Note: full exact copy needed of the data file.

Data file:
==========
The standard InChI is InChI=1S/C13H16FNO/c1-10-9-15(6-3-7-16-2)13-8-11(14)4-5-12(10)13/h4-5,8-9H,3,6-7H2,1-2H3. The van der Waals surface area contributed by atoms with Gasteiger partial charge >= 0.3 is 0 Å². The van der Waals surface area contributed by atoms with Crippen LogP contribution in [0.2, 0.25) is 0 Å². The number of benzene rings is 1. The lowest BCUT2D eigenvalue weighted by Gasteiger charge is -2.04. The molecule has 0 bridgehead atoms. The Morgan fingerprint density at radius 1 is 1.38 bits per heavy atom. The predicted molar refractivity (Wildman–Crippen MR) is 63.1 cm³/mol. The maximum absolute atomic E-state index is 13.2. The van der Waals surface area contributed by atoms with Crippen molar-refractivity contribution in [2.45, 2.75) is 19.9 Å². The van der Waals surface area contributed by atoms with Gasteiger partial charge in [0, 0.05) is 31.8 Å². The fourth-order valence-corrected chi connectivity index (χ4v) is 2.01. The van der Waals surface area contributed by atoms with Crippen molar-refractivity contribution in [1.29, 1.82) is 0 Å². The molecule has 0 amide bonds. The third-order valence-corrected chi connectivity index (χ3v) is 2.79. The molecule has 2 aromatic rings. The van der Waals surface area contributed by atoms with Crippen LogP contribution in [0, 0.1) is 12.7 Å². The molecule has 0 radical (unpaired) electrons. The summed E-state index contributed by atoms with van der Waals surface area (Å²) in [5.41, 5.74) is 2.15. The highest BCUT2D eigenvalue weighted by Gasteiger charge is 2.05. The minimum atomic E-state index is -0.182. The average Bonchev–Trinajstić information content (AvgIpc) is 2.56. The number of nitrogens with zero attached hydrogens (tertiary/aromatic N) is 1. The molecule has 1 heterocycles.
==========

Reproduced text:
The standard InChI is InChI=1S/C13H16FNO/c1-10-9-15(6-3-7-16-2)13-8-11(14)4-5-12(10)13/h4-5,8-9H,3,6-7H2,1-2H3. The van der Waals surface area contributed by atoms with Gasteiger partial charge >= 0.3 is 0 Å². The van der Waals surface area contributed by atoms with Crippen LogP contribution in [0.2, 0.25) is 0 Å². The number of benzene rings is 1. The lowest BCUT2D eigenvalue weighted by Gasteiger charge is -2.04. The molecule has 0 bridgehead atoms. The Morgan fingerprint density at radius 1 is 1.38 bits per heavy atom. The predicted molar refractivity (Wildman–Crippen MR) is 63.1 cm³/mol. The maximum absolute atomic E-state index is 13.2. The van der Waals surface area contributed by atoms with Crippen molar-refractivity contribution in [2.45, 2.75) is 19.9 Å². The van der Waals surface area contributed by atoms with Gasteiger partial charge in [0, 0.05) is 31.8 Å². The fourth-order valence-corrected chi connectivity index (χ4v) is 2.01. The van der Waals surface area contributed by atoms with Crippen molar-refractivity contribution in [1.29, 1.82) is 0 Å². The molecule has 0 amide bonds. The third-order valence-corrected chi connectivity index (χ3v) is 2.79. The molecule has 2 aromatic rings. The van der Waals surface area contributed by atoms with Crippen LogP contribution in [0, 0.1) is 12.7 Å². The molecule has 0 radical (unpaired) electrons. The summed E-state index contributed by atoms with van der Waals surface area (Å²) in [5.41, 5.74) is 2.15. The highest BCUT2D eigenvalue weighted by Gasteiger charge is 2.05. The minimum atomic E-state index is -0.182. The average Bonchev–Trinajstić information content (AvgIpc) is 2.56. The number of nitrogens with zero attached hydrogens (tertiary/aromatic N) is 1. The molecule has 1 heterocycles.